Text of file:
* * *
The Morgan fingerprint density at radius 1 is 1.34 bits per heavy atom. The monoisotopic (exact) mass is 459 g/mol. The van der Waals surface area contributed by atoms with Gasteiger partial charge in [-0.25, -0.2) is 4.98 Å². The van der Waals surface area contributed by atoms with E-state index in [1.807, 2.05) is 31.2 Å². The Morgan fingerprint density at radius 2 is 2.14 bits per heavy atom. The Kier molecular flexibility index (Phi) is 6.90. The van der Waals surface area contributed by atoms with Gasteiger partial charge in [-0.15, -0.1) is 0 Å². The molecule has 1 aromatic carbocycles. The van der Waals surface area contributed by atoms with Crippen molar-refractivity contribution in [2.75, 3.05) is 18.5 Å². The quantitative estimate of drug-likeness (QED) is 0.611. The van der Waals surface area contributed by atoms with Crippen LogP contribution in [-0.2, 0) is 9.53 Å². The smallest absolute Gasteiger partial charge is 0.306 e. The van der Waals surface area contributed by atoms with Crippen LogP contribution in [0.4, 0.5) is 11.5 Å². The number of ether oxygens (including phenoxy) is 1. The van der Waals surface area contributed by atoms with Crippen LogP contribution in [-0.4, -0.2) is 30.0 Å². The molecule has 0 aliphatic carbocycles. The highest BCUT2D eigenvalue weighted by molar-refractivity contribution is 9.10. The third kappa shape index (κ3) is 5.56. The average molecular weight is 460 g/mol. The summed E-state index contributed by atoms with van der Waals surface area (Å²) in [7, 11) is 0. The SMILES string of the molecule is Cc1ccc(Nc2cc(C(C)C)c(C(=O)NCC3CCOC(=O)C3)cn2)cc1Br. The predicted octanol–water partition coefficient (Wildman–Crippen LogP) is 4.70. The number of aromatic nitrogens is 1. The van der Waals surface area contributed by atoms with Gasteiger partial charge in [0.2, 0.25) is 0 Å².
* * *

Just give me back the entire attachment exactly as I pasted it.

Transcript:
The Morgan fingerprint density at radius 1 is 1.34 bits per heavy atom. The monoisotopic (exact) mass is 459 g/mol. The van der Waals surface area contributed by atoms with Gasteiger partial charge in [-0.25, -0.2) is 4.98 Å². The van der Waals surface area contributed by atoms with E-state index in [1.807, 2.05) is 31.2 Å². The Morgan fingerprint density at radius 2 is 2.14 bits per heavy atom. The Kier molecular flexibility index (Phi) is 6.90. The van der Waals surface area contributed by atoms with Gasteiger partial charge in [-0.15, -0.1) is 0 Å². The molecule has 1 aromatic carbocycles. The van der Waals surface area contributed by atoms with Crippen molar-refractivity contribution in [2.75, 3.05) is 18.5 Å². The quantitative estimate of drug-likeness (QED) is 0.611. The van der Waals surface area contributed by atoms with Crippen LogP contribution in [-0.2, 0) is 9.53 Å². The smallest absolute Gasteiger partial charge is 0.306 e. The van der Waals surface area contributed by atoms with Crippen LogP contribution in [0.4, 0.5) is 11.5 Å². The number of ether oxygens (including phenoxy) is 1. The van der Waals surface area contributed by atoms with Crippen LogP contribution in [-0.4, -0.2) is 30.0 Å². The molecule has 0 aliphatic carbocycles. The highest BCUT2D eigenvalue weighted by molar-refractivity contribution is 9.10. The third kappa shape index (κ3) is 5.56. The average molecular weight is 460 g/mol. The summed E-state index contributed by atoms with van der Waals surface area (Å²) in [7, 11) is 0. The SMILES string of the molecule is Cc1ccc(Nc2cc(C(C)C)c(C(=O)NCC3CCOC(=O)C3)cn2)cc1Br. The predicted octanol–water partition coefficient (Wildman–Crippen LogP) is 4.70. The number of aromatic nitrogens is 1. The van der Waals surface area contributed by atoms with Gasteiger partial charge in [0.2, 0.25) is 0 Å².